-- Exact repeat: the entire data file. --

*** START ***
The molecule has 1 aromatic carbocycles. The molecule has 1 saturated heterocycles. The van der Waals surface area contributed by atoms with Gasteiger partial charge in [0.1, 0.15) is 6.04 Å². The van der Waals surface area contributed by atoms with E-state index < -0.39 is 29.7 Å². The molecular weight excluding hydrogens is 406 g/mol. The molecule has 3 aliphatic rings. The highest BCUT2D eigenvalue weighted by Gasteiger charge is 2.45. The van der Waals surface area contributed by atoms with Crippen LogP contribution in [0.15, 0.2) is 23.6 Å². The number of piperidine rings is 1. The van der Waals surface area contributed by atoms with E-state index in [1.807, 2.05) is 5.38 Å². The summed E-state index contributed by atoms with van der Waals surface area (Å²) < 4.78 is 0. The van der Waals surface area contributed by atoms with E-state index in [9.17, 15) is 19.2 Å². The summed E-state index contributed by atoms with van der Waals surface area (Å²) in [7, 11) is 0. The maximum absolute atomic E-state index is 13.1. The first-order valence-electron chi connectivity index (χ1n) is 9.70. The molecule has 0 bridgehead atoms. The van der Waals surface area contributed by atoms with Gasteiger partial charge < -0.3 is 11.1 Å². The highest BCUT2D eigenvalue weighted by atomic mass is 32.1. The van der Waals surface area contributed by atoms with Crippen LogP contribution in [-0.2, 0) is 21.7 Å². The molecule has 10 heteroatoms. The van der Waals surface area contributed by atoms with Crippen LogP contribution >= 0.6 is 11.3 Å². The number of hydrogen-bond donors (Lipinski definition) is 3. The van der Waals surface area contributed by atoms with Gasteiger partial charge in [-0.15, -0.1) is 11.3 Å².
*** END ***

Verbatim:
The molecule has 1 aromatic carbocycles. The molecule has 1 saturated heterocycles. The van der Waals surface area contributed by atoms with Gasteiger partial charge in [0.1, 0.15) is 6.04 Å². The van der Waals surface area contributed by atoms with E-state index < -0.39 is 29.7 Å². The molecular weight excluding hydrogens is 406 g/mol. The molecule has 3 aliphatic rings. The highest BCUT2D eigenvalue weighted by Gasteiger charge is 2.45. The van der Waals surface area contributed by atoms with Crippen LogP contribution in [0.15, 0.2) is 23.6 Å². The number of piperidine rings is 1. The van der Waals surface area contributed by atoms with E-state index in [1.807, 2.05) is 5.38 Å². The summed E-state index contributed by atoms with van der Waals surface area (Å²) < 4.78 is 0. The van der Waals surface area contributed by atoms with E-state index in [9.17, 15) is 19.2 Å². The summed E-state index contributed by atoms with van der Waals surface area (Å²) in [7, 11) is 0. The maximum absolute atomic E-state index is 13.1. The first-order valence-electron chi connectivity index (χ1n) is 9.70. The molecule has 0 bridgehead atoms. The van der Waals surface area contributed by atoms with Gasteiger partial charge < -0.3 is 11.1 Å². The highest BCUT2D eigenvalue weighted by atomic mass is 32.1. The van der Waals surface area contributed by atoms with Crippen LogP contribution in [-0.2, 0) is 21.7 Å². The molecule has 10 heteroatoms. The van der Waals surface area contributed by atoms with Crippen LogP contribution >= 0.6 is 11.3 Å². The number of hydrogen-bond donors (Lipinski definition) is 3. The van der Waals surface area contributed by atoms with Gasteiger partial charge in [-0.15, -0.1) is 11.3 Å².